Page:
A summary of the week’s results


Week Ending 13.04.2017

Eco Blog

-Food and energy price inflation are considered ‘non-core’ in terms of central bank policies but have a substantial impact on household spending and inflation expectations.

- Australian employment showed a big jump in full time roles, though there is some doubt on the accuracy given potential distortion in the sampling

If chocolate costs more over this holiday period, cocoa is not to blame as the price has fallen due to good growing conditions in central Africa and South America.  Cocoa bean only makes up 6.6% of the cost of a bar and even smaller proportion of the higher value Easter product and is offset by the rise in sugar prices.

NYSE Liffe Cocoa Futures (GBP/t)

Source: London International Financial Futures and Options Exchange

Bean Counter

Source: Cocoa Barometer, Wall Street Journal

According to the Food and Agriculture Organisation (FAO) global food prices increased by 14% over the year to March, led by meat, dairy and sugar. But in recent months the trend is more benign and locally ABARE forecasts that Australian agricultural export values will deliver a mixed outcome.

Major Australian agricultural commodity exports

Source: Australian Bureau of Agricultural and Resource Economics and Sciences

Food remains a high proportion of the CPI, though generally is excluded in central bank deliberations given the prices have little correlation to economic momentum. Nonetheless, for households, food costs can have a meaningful bearing on their spending capacity, especially in emerging countries where it can be up to 40% of income. Country specific issues are also important; pork prices in China and the impact of the monsoon in India are notable examples.

India reported its CPI at 3.8% in March, broadly in line with the Reserve Bank of India’s target. Food inflation has been low at 2.5% as the government allowed imports to ameliorate shortages in 2016. The most important parts of the food inflation basket are pulses, perishable vegetables and sugar. One notable feature is the rising attention being paid to India in financial markets. This CPI release was widely covered and the country continues to attract flows into its equity market, notwithstanding that valuations are well above historical averages.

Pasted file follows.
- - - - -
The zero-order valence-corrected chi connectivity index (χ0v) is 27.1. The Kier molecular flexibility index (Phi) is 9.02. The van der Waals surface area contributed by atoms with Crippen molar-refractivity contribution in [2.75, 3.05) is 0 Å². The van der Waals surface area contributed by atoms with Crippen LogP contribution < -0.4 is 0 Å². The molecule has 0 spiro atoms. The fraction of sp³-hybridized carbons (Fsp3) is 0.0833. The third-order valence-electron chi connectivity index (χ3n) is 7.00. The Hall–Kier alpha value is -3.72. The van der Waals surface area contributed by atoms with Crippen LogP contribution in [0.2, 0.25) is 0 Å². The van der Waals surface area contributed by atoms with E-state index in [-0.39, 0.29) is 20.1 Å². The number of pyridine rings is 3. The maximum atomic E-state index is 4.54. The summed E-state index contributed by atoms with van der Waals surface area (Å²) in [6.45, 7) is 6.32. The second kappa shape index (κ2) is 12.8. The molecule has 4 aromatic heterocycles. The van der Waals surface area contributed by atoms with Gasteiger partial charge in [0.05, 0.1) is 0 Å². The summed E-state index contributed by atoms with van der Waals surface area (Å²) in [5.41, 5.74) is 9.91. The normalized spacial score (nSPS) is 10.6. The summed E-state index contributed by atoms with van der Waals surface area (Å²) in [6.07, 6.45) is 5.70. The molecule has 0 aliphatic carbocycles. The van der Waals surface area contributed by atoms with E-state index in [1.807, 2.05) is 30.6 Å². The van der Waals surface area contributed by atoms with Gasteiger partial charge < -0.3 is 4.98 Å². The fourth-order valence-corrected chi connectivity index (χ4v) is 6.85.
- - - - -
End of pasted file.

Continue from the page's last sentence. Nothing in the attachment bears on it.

China’s CPI for Q1 came in at a low 0.4% annualized, with food inflation down 4.3% year on year. This contrasts with the producer price index, which measures the price of goods at the factory gate, up 7.6% year on year and reflects the rise in non-food commodity prices. The implication is that global traded goods, ex food, are likely to show some price inflation into this year.

The other swing factor is energy. Oil prices are up 8% in a month and at the bowser US consumer are paying 17% higher than a year ago as they head into the summer driving season. The bulk of forecasts are of the view oil prices are likely to hang around the mid to high US$ 50 mark for the rest of this year. In simple terms, above US$ 60 more capacity become viable, while supported on the downside by an uneasy mix of inventory movements, OPEC compliance, real or perceived disruption in the Middle East.

While central banks generally look through the combined impact of food and fuel prices in setting interest rates, the household sector is highly attuned to a rise in these costs in terms of inflation expectations and consumption spending.

In local data releases, employment growth took a welcome jump registering a rise of 61,000 mostly in full time positions and well above expectations. A slightly higher participation rate kept the unemployment level at 5.9%.  State wise Queensland lead the pack followed by the consistent growth in Victoria. NSW was surprisingly weak, lagging Western Australia. This data series has been volatile for some time and subject to revision. Sampling has been a problem as regions move in and out of the ABS data. This time the ABS highlights an unusual sample set, where the employment rate within the same sample is very different to that of last month. In short, the person that replied to the survey within the household is different to last month and has decided they are employed versus the response in the previous month. That said, other labour market indicators (job ads, business surveys) imply that employment should be showing better numbers than those reported by the ABS.